How do I flush my motor? This is so common I can answer
it in my sleep. We often get asked “how to” and “how often” to flush your engine.
Yamaha has made this procedure about as easy as it can be by including
a flushing attachment on the motor. You don’t even need to run the motor. For best results, this procedure should be done right after operating the motor, while it is still warm, but anytime is better than never. Ideally the motor should be flushed after every use in salt or brackish water, water that that has mineral content, or when used in muddy/silty water.
NOTICE: Do not perform this procedure while the engine is running. The water pump may be damaged and severe damage from the overheating can result.
1. Disconnect the fresh water flush adapter hose from the fitting on the bottom cowl.
2. Connect the fresh water flush adapter hose to the garden hose.
3. With the engine off, turn on the water supply and let the water flush through the cooling passages for about 15 minutes. Some model motors will not have water coming out of the tell-tale hole.
4. Turn off the water supply and disconnect the fresh water flush adapter hose from the garden hose.
5. Reattach the fresh water flush adapter hose to the fitting on the bottom cowl and tighten it securely.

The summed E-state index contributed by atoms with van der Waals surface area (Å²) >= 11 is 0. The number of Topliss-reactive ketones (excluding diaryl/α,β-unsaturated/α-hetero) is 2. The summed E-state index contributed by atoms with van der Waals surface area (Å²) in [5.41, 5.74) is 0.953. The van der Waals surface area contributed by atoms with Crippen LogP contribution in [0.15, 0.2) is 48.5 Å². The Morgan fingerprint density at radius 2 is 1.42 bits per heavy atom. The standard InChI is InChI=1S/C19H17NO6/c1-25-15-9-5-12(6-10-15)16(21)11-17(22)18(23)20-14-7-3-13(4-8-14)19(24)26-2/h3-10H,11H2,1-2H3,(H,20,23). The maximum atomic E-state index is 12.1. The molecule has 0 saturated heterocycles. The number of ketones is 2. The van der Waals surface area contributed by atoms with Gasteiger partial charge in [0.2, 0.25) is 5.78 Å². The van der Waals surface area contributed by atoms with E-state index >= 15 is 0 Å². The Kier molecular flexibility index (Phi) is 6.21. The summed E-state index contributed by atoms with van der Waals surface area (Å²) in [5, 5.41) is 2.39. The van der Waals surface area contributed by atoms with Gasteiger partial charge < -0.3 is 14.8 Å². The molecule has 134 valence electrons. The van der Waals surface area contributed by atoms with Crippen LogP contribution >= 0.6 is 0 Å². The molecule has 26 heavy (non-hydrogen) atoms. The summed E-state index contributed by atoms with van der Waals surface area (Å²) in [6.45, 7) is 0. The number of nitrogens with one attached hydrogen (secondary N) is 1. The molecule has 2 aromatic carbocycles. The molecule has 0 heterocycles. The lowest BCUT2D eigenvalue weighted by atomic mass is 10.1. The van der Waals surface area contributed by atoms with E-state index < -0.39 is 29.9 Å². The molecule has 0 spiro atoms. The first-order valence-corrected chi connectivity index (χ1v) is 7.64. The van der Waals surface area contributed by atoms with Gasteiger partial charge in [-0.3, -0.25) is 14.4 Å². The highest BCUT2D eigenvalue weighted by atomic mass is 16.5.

NOTICE: If the fresh water flush adapter hose is not properly reconnected to the fitting on the lower cowling, cooling water will leak out of the flushing hose and the engine can overheat causing severe damage.
If you really want to run the engine while flushing, you must use an outboard engine flush attachment on the lower unit. You should only run the engine in neutral and at idle speed. For personal safety, the propeller should be removed as described in the Owner’s Manual to prevent contact if accidently shifted into gear. Also, you should never leave a motor unattended while it is running.
Tip: If the boat remains in the water, tilt the outboard motor up until it is
completely out of the water. This will allow the freshwater to flush out the water and exhaust passages in the midsection and lower unit that would otherwise remain below the water level.